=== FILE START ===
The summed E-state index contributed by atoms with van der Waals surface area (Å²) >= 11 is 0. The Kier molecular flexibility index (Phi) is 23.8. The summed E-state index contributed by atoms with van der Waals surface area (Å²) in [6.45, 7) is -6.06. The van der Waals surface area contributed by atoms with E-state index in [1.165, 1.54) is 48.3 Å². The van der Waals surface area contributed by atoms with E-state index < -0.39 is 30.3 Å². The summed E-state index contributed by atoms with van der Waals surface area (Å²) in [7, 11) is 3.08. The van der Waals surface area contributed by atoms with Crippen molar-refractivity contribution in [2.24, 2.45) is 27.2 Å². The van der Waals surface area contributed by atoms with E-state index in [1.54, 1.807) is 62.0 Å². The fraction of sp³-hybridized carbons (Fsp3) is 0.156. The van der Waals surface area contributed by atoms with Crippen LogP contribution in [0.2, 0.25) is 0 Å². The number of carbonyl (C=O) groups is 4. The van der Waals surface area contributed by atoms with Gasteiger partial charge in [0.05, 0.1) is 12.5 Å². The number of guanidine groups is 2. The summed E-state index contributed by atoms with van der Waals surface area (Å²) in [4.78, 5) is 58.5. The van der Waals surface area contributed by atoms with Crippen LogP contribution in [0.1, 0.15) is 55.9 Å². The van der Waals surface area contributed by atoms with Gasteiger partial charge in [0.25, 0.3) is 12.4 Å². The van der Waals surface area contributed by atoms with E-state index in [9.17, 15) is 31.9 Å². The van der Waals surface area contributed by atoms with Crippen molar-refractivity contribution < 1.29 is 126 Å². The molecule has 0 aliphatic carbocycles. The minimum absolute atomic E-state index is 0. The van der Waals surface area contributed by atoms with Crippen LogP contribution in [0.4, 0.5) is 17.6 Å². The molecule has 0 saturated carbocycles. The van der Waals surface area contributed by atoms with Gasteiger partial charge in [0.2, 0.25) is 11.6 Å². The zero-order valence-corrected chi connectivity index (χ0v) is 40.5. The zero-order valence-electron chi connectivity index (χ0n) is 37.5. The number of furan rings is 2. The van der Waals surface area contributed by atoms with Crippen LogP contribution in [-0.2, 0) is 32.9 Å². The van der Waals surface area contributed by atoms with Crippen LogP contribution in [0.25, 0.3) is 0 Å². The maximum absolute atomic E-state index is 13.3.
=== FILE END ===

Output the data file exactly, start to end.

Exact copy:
The summed E-state index contributed by atoms with van der Waals surface area (Å²) >= 11 is 0. The Kier molecular flexibility index (Phi) is 23.8. The summed E-state index contributed by atoms with van der Waals surface area (Å²) in [6.45, 7) is -6.06. The van der Waals surface area contributed by atoms with E-state index in [1.165, 1.54) is 48.3 Å². The van der Waals surface area contributed by atoms with E-state index < -0.39 is 30.3 Å². The summed E-state index contributed by atoms with van der Waals surface area (Å²) in [7, 11) is 3.08. The van der Waals surface area contributed by atoms with Crippen molar-refractivity contribution in [2.24, 2.45) is 27.2 Å². The van der Waals surface area contributed by atoms with E-state index in [1.54, 1.807) is 62.0 Å². The fraction of sp³-hybridized carbons (Fsp3) is 0.156. The van der Waals surface area contributed by atoms with Crippen LogP contribution in [0.2, 0.25) is 0 Å². The number of carbonyl (C=O) groups is 4. The van der Waals surface area contributed by atoms with Gasteiger partial charge in [0.05, 0.1) is 12.5 Å². The number of guanidine groups is 2. The summed E-state index contributed by atoms with van der Waals surface area (Å²) in [4.78, 5) is 58.5. The van der Waals surface area contributed by atoms with Crippen LogP contribution in [0.1, 0.15) is 55.9 Å². The van der Waals surface area contributed by atoms with Gasteiger partial charge in [0.25, 0.3) is 12.4 Å². The van der Waals surface area contributed by atoms with E-state index in [9.17, 15) is 31.9 Å². The van der Waals surface area contributed by atoms with Crippen molar-refractivity contribution < 1.29 is 126 Å². The molecule has 0 aliphatic carbocycles. The minimum absolute atomic E-state index is 0. The van der Waals surface area contributed by atoms with Crippen LogP contribution in [0.4, 0.5) is 17.6 Å². The molecule has 0 saturated carbocycles. The van der Waals surface area contributed by atoms with Gasteiger partial charge in [0.2, 0.25) is 11.6 Å². The zero-order valence-corrected chi connectivity index (χ0v) is 40.5. The zero-order valence-electron chi connectivity index (χ0n) is 37.5. The number of furan rings is 2. The van der Waals surface area contributed by atoms with Crippen LogP contribution in [-0.2, 0) is 32.9 Å². The van der Waals surface area contributed by atoms with Crippen LogP contribution in [0.25, 0.3) is 0 Å². The maximum absolute atomic E-state index is 13.3.